Liquid Flash T Increase

Lili Lyddon

January 9, 2007

There has been a question concerning the temperature coming out of the rich amine flash in ProMax. Often when a higher pressure liquid stream is flashed to a lower pressure some vapor is generated and some cooling occurs, however, this is not always the case. Instead, when the pressure of a rich amine stream is reduced, a small amount of dissolved hydrocarbon and acid gas is flashed off and the temperature heats up by a couple of degrees. For example, the rich amine from the absorber is flashed from 1014.7 psia to 100 psia, and the temperature increases from 157.982 to 160.159 oF, which is about a 2 oF temperature increase. A small increase in temperature is predicted by ProMax for all the amines, and the larger the pressure drop the greater the temperature increase. The steam tables demonstrate that when a subcooled (compressed) liquid has the pressure reduced to the saturation pressure, the liquid heats up. This phenomenon can be explained as follows: As vaporization occurs energy is needed to supply the heat of vaporization. The energy available from the enthalpy change which occurs when the compressed liquid is throttled can either go into sensible heat effects (increasing the temperature) or go into vaporizing some of the liquid (heat of vaporization) with no temperature change. If enough vaporization occurs even more energy is needed. This energy must come from the sensible heat effects and the temperature decreases. Thus when a compressed liquid is throttled the temperature can either increase or decrease, depending on the amount of energy needed for vaporization compared to the enthalpy change in the liquid. Even when only hydrocarbons are present a temperature rise may occur when a higher pressure solvent stream is flashed.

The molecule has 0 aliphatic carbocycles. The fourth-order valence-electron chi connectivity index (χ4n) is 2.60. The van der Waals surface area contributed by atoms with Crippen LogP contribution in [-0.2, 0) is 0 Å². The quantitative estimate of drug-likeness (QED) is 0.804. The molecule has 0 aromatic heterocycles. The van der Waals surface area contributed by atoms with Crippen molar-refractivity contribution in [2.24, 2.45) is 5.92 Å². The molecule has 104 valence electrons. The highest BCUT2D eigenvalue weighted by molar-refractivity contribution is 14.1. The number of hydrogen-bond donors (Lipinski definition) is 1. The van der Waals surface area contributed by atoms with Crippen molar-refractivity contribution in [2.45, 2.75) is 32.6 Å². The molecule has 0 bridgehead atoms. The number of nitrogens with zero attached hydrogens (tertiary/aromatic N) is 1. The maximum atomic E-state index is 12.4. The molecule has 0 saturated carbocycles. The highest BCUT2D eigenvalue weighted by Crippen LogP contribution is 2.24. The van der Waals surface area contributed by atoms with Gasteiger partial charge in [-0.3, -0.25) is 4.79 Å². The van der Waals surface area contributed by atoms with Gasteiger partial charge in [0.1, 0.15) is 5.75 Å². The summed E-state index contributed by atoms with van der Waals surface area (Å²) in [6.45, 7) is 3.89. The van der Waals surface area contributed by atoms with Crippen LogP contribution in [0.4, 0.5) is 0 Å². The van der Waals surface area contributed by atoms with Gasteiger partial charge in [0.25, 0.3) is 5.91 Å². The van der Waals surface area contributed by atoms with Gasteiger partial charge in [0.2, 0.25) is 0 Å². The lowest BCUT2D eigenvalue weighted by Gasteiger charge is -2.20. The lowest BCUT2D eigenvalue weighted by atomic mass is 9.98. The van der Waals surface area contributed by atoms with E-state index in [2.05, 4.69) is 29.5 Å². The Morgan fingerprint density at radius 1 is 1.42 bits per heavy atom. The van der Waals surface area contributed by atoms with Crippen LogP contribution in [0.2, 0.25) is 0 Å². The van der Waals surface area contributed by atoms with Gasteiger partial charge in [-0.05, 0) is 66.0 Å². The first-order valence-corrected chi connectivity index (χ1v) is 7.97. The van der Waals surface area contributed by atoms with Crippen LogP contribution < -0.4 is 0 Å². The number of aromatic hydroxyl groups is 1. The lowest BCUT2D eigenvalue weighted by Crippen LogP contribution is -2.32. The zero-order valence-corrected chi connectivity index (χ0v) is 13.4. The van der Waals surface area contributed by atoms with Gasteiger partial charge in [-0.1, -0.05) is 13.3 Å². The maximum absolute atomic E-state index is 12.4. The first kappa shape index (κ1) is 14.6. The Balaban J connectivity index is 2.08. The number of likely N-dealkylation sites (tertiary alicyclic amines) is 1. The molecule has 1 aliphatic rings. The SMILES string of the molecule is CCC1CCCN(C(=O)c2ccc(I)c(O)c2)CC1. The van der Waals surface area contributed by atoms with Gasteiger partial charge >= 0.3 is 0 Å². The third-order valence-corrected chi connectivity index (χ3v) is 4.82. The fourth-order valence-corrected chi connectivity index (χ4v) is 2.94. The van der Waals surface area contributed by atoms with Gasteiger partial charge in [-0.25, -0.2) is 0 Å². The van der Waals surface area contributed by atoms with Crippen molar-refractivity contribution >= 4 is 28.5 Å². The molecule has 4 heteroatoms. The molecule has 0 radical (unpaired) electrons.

Authored by Lili Lyddon (BR&E Technical Support and Help Author)